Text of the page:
Shall we upgrade our sensory testing for carpal tunnel syndrome?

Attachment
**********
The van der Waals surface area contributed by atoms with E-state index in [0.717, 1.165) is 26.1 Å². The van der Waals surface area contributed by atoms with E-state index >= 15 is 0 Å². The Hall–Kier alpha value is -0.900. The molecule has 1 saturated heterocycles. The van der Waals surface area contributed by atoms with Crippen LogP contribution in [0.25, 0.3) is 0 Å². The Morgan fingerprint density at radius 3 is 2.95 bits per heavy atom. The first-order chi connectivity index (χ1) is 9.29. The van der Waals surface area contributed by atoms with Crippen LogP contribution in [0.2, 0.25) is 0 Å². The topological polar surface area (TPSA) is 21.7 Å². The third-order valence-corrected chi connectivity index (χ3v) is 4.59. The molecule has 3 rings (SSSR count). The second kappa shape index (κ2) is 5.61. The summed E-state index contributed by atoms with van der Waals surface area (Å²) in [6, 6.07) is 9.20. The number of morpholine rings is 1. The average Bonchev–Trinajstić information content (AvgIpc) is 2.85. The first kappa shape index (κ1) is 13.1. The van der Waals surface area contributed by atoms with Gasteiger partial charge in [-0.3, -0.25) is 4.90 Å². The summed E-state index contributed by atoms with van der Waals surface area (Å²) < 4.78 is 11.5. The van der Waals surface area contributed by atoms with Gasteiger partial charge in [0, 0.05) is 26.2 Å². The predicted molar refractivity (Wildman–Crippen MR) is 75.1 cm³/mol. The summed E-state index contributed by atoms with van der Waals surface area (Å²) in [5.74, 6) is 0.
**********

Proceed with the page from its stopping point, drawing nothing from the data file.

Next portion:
Concurrent validity of a low-cost and time-efficient clinical sensory test battery to evaluate somatosensory dysfunction. Zhu, G. C., Böttger, K., Slater, H., Cook, C., Farrell, S. F., Hailey, L., . . . Schmid, A. B. (2019) Level of Evidence: 1b Follow recommendation: 👍 👍 👍 Type of study: Diagnostic Topic: Sensory testing - Bed side tests This is a validation study of bedside tests for clients presenting with musculoskeletal conditions including carpal tunnel syndrome (CTS). The results of a series of bedside tests, which included temperature detection (heat, cold), mechanical detection (e.g. monofilament testing), pressure pain thresholds, and others were compared to quantitative sensory testing, which is the current gold standard to assess the function of the sensory system. The most valid tests for loss of sensation were the warm/cold detection and the cotton wool touch detection. The most valid tests for sensory gain (hyperalgesia) were pressure pain thresholds on the thenar eminence with a pencil eraser or the clinicians' thumb. All the tests were compared to the contralateral limb or a non affected are of the hand to determine whether there was a loss of sensation or hyperalgesia. Clinical Take Home Message: Based on what we know today, a few bedside tests can be implemented in addition to our monofilament and manual muscle tests for carpal tunnel syndrome. These tests include cold/warm sensation assessment, which can be done through cold/warm coins, and pain pressure threshold based on compression of the thenar eminence through a clinician's thumb. These tests need to be compared to the healthy contralateral limb (if asymptomatic) to identify whether we have a loss or gain in sensation. In addition, we can perform pinprick testing, which is on indicator of small nerve fibre integrity. By monitoring our patients through these tests, we may be able to identify improvements following our intervention, which may go unnoticed if assessed through monofilament or manual muscle testing only. Open Access URL: https://onlinelibrary.wiley.com/doi/full/10.1002/ejp.1456 Abstract Background This study describes a low‐cost and time‐efficient clinical sensory test (CST) battery and evaluates its concurrent validity as a screening tool to detect somatosensory dysfunction as determined using quantitative sensory testing (QST). Method Three patient cohorts with carpal tunnel syndrome (CTS, n = 76), non‐specific neck and arm pain (NSNAP, n = 40) and lumbar radicular pain/radiculopathy (LR, n = 26) were included. The CST consisted of 13 tests, each corresponding to a QST parameter and evaluating a broad spectrum of sensory functions using thermal (coins, ice cube, hot test tube) and mechanical (cotton wool, von Frey hairs, tuning fork, toothpicks, thumb and eraser pressure) detection and pain thresholds testing both loss and gain of function. Agreement rate, statistical significance and strength of correlation (phi coefficient) between CST and QST parameters were calculated. Results Several CST parameters (cold, warm and mechanical detection thresholds as well as cold and pressure pain thresholds) were significantly correlated with QST, with a majority demonstrating >60% agreement rates and moderate to relatively strong correlations. However, agreement varied among cohorts. Gain of function parameters showed stronger agreement in the CTS and LR cohorts, whereas loss of function parameters had better agreement in the NSNAP cohort. Other CST parameters (16 mN von Frey tests, vibration detection, heat and mechanical pain thresholds, wind‐up ratio) did not significantly correlate with QST. Conclusion Some of the tests in the CST could help detect somatosensory dysfunction as determined with QST. Parts of the CST could therefore be used as a low‐cost screening tool in a clinical setting. Significance Quantitative sensory testing, albeit considered the gold standard to evaluate somatosensory dysfunction, requires expensive equipment, specialized examiner training and substantial time commitment which challenges its use in a clinical setting. Our study describes a CST as a low‐cost and time‐efficient alternative. Some of the CST tools (cold, warm, mechanical detection thresholds; pressure pain thresholds) significantly correlated with the respective QST parameters, suggesting that they may be useful in a clinical setting to detect sensory dysfunction.